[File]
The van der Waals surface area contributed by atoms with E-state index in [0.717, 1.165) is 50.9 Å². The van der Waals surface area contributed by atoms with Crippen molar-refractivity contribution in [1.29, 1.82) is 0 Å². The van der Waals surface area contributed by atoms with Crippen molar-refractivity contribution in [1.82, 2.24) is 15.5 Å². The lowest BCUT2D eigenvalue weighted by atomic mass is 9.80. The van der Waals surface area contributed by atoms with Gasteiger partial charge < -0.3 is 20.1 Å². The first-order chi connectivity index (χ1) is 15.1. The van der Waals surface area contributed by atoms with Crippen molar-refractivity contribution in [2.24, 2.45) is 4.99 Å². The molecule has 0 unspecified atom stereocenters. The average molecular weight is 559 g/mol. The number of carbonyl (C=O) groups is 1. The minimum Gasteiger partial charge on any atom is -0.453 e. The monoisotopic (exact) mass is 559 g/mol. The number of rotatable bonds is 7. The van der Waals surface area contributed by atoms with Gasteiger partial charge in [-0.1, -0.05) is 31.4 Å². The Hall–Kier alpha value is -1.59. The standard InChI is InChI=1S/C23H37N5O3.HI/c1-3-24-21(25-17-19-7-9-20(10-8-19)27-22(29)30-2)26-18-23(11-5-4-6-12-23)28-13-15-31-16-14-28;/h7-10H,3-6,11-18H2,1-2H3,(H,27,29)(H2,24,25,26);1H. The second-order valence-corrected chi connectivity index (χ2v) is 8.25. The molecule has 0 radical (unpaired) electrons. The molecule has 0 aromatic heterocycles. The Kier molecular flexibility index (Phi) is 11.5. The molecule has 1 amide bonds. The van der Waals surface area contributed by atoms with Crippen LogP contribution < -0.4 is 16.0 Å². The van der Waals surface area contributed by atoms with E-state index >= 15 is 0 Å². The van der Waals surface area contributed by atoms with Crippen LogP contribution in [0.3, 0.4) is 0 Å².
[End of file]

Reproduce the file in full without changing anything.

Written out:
The van der Waals surface area contributed by atoms with E-state index in [0.717, 1.165) is 50.9 Å². The van der Waals surface area contributed by atoms with Crippen molar-refractivity contribution in [1.29, 1.82) is 0 Å². The van der Waals surface area contributed by atoms with Crippen molar-refractivity contribution in [1.82, 2.24) is 15.5 Å². The lowest BCUT2D eigenvalue weighted by atomic mass is 9.80. The van der Waals surface area contributed by atoms with Gasteiger partial charge < -0.3 is 20.1 Å². The first-order chi connectivity index (χ1) is 15.1. The van der Waals surface area contributed by atoms with Crippen molar-refractivity contribution in [2.24, 2.45) is 4.99 Å². The molecule has 0 unspecified atom stereocenters. The average molecular weight is 559 g/mol. The number of carbonyl (C=O) groups is 1. The minimum Gasteiger partial charge on any atom is -0.453 e. The monoisotopic (exact) mass is 559 g/mol. The number of rotatable bonds is 7. The van der Waals surface area contributed by atoms with Gasteiger partial charge in [-0.1, -0.05) is 31.4 Å². The Hall–Kier alpha value is -1.59. The standard InChI is InChI=1S/C23H37N5O3.HI/c1-3-24-21(25-17-19-7-9-20(10-8-19)27-22(29)30-2)26-18-23(11-5-4-6-12-23)28-13-15-31-16-14-28;/h7-10H,3-6,11-18H2,1-2H3,(H,27,29)(H2,24,25,26);1H. The second-order valence-corrected chi connectivity index (χ2v) is 8.25. The molecule has 0 radical (unpaired) electrons. The molecule has 0 aromatic heterocycles. The Kier molecular flexibility index (Phi) is 11.5. The molecule has 1 amide bonds. The van der Waals surface area contributed by atoms with Crippen LogP contribution < -0.4 is 16.0 Å². The van der Waals surface area contributed by atoms with E-state index >= 15 is 0 Å². The van der Waals surface area contributed by atoms with Crippen LogP contribution in [0.3, 0.4) is 0 Å².